Preparation for infants and toddlers is primarily focused to parents. However, if your child is older, a packet of supplies will be given to your child to discover and explore. Please use some of the ideas below to play with your child and introduce the items. Also, on the day of surgery, feel free to bring a comfort item from home for your child such as a stuffed animal or blanket.

Preschool and School-Age Children

  • Ask your child what he/she thinks will happen at the Hospital.
  • Have your child color a picture about his/her upcoming operation and explain what it means.
  • Discuss feelings, fears and/or misconceptions. Explanations should be simple and brief. Most important is that children need to understand that it is not their fault that they need surgery. They have not been bad and are not being punished. Helping them understand the need for surgery prevents guilt and shame.
  • Using dolls, puppets, or stuffed animals, let your child "act out" what they think will happen at the hospital. Parents should clear up obvious misconceptions.
  • Using medical toys also can assist your child in "acting out" hospital situations.
  • Reading books from the library in regards to taking a trip to the hospital or having an operation also can help your child prepare him/herself for the event.
  • Encourage your child to start a scrap book, including everything he/she receives from the hospital and possibly taking pictures as some of the events take place.

From the packet of supplies your child has received, here are some more ideas to help prepare your child:

  • Coloring Book: describes a surgery and hospital experience.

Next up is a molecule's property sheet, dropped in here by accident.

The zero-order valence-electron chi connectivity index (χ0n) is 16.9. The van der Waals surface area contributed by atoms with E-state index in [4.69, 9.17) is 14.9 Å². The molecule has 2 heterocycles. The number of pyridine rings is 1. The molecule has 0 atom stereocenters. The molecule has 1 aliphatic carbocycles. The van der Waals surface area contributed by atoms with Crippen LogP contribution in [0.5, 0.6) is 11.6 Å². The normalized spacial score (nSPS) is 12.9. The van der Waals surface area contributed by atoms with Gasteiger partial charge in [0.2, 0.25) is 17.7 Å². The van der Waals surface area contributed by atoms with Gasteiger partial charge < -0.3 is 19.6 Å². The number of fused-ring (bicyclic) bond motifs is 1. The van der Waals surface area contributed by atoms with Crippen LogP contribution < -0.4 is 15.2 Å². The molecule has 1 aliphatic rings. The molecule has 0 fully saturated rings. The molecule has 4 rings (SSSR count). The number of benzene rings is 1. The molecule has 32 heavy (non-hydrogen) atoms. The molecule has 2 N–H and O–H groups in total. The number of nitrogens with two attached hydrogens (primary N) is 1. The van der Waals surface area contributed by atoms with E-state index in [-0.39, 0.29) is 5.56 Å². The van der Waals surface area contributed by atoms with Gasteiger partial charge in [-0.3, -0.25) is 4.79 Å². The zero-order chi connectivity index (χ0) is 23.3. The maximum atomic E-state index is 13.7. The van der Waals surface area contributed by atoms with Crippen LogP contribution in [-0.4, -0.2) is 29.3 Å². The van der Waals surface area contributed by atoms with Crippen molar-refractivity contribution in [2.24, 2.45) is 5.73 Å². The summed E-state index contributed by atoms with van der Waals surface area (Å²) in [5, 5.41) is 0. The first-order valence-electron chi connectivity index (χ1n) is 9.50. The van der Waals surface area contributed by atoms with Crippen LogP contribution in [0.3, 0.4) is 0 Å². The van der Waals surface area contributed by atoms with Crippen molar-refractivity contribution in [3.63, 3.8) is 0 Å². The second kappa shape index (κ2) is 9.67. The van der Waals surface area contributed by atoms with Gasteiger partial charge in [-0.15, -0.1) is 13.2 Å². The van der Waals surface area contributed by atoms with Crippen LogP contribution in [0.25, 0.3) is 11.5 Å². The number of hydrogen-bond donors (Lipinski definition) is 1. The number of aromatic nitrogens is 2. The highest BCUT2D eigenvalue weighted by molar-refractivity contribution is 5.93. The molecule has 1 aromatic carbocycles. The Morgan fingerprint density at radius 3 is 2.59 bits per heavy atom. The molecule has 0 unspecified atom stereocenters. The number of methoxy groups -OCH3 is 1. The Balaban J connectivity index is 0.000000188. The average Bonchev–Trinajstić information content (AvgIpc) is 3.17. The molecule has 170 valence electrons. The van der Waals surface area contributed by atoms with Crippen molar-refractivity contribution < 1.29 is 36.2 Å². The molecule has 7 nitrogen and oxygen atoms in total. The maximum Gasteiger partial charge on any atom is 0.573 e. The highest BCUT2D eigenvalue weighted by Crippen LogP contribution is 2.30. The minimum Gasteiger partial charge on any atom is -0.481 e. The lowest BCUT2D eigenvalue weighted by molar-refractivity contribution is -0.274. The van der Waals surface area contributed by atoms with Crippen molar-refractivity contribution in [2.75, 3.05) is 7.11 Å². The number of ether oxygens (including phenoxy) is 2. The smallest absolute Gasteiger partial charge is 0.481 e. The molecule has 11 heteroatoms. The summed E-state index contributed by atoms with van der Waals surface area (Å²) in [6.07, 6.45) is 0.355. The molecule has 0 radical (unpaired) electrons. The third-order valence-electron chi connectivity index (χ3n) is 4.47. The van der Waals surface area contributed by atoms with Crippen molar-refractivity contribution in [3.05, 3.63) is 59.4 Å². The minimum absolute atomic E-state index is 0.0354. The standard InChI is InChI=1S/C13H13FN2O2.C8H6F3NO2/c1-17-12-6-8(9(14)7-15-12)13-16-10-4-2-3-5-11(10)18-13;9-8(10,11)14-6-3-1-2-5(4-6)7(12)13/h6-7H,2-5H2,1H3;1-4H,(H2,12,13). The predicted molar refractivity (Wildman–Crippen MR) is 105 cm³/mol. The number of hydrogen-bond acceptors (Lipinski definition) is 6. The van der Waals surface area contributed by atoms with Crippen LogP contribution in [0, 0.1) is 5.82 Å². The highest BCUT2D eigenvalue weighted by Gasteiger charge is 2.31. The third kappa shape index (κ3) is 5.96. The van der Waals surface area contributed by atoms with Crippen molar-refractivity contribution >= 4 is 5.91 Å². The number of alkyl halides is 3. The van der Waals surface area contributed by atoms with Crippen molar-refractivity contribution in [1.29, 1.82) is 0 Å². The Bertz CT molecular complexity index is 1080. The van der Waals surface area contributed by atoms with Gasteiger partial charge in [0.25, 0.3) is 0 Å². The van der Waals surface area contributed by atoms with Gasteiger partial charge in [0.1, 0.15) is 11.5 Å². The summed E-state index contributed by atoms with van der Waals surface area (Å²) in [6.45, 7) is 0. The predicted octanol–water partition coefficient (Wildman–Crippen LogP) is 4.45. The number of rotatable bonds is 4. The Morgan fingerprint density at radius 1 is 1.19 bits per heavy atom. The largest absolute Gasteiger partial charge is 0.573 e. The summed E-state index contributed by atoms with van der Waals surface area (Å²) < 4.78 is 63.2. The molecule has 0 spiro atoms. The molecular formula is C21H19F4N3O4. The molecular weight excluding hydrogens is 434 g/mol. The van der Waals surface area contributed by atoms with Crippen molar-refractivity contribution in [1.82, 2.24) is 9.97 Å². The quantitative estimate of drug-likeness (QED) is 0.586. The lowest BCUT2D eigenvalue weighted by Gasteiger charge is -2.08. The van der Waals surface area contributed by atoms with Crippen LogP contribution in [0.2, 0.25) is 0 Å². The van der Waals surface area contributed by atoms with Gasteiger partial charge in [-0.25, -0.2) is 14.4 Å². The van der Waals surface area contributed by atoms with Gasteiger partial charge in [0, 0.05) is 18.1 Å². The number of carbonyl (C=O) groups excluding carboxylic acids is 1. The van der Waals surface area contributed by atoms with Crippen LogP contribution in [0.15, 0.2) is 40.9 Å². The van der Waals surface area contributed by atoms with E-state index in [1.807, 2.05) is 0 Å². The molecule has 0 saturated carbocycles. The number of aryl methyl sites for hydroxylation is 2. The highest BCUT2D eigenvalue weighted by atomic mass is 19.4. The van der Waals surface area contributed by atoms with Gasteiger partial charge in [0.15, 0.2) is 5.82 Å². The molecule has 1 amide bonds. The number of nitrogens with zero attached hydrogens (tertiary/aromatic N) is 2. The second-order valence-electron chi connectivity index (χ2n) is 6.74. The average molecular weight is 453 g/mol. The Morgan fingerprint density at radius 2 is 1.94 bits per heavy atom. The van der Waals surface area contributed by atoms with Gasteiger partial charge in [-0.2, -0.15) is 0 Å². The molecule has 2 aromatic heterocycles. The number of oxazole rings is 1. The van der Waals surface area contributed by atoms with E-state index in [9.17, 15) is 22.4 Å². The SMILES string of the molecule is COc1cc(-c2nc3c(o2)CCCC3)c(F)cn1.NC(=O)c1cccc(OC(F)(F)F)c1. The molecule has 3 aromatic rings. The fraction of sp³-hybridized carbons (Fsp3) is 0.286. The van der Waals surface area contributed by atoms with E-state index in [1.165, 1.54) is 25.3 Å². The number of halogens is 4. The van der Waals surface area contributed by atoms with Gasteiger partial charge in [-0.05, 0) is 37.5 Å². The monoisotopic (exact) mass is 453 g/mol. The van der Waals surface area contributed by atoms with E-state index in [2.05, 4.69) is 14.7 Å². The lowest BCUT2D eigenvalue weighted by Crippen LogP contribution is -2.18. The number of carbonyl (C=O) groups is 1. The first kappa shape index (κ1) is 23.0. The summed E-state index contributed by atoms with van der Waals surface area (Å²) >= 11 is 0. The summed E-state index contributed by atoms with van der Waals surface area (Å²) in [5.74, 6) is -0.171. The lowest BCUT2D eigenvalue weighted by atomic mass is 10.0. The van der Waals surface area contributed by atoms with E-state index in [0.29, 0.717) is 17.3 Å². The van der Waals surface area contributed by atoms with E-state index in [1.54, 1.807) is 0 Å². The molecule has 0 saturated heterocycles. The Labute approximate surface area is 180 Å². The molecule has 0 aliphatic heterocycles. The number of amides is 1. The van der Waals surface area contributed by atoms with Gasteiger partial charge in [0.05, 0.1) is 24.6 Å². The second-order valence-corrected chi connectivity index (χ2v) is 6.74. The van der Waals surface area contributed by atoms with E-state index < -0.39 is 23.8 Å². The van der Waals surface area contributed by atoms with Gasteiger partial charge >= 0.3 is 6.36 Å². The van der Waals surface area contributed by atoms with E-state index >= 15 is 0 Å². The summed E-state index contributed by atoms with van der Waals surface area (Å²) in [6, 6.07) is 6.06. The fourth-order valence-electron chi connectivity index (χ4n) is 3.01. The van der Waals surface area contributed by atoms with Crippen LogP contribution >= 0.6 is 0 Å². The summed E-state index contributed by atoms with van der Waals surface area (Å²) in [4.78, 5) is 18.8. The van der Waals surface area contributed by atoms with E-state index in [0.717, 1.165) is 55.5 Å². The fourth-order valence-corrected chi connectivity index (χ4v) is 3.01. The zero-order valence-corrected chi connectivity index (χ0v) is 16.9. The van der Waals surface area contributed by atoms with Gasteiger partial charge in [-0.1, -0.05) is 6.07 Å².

• Read to/with your child.
    • Color with your child while talking about his/her expectations or concerns.
  • Surgical Hat: worn by nurses and doctors in the Operating Room.
    • Place on dolls or stuffed animals.
    • Explain importance: keeps Operating Room clean.
  • Surgical Mask: worn by nurses and doctors in the Operating Room.
    • Play peek-a-boo with your child.
    • Reassure your child there is always a smile under the mask.
    • Explain its importance: decreases spread of germs.
  • Anesthesia Mask: used to administer medication in the form of a special air that makes your child very sleepy.-"Try the mask on" a doll or stuffed animal.
    • Have your child practice blowing up a pretend balloon through the mask–encouraging nice slow, big breaths.
    • Talk about a pleasant dream that your child can think about while drifting off to sleep.
  • Cloth doll: used for play by your child.
    • Have your child draw a face on the doll resembling how he/she feels before surgery. Then, after surgery and back at home, draw another face on the other side, thus giving you a chance to talk about the whole experience.
    • Have your child "act out" being a patient.

Adolescents
Prepare them with similar methods but with less play. It is important that adolescents are active participants in the decision-making process of the hospitalization.

Collaboration between parents, nurses and Child Life Specialists is essential in preparing your child for surgery. Children who are prepared, exhibit less anxiety, distress and upset behavior. They are better able to cooperate and their behavior post-discharge is improved. It is important to prepare your child with all the necessary information since undefined threats are more upsetting than threats that are known and understood. And, always reassure your child that he/she will be fine and will return home again after the operation!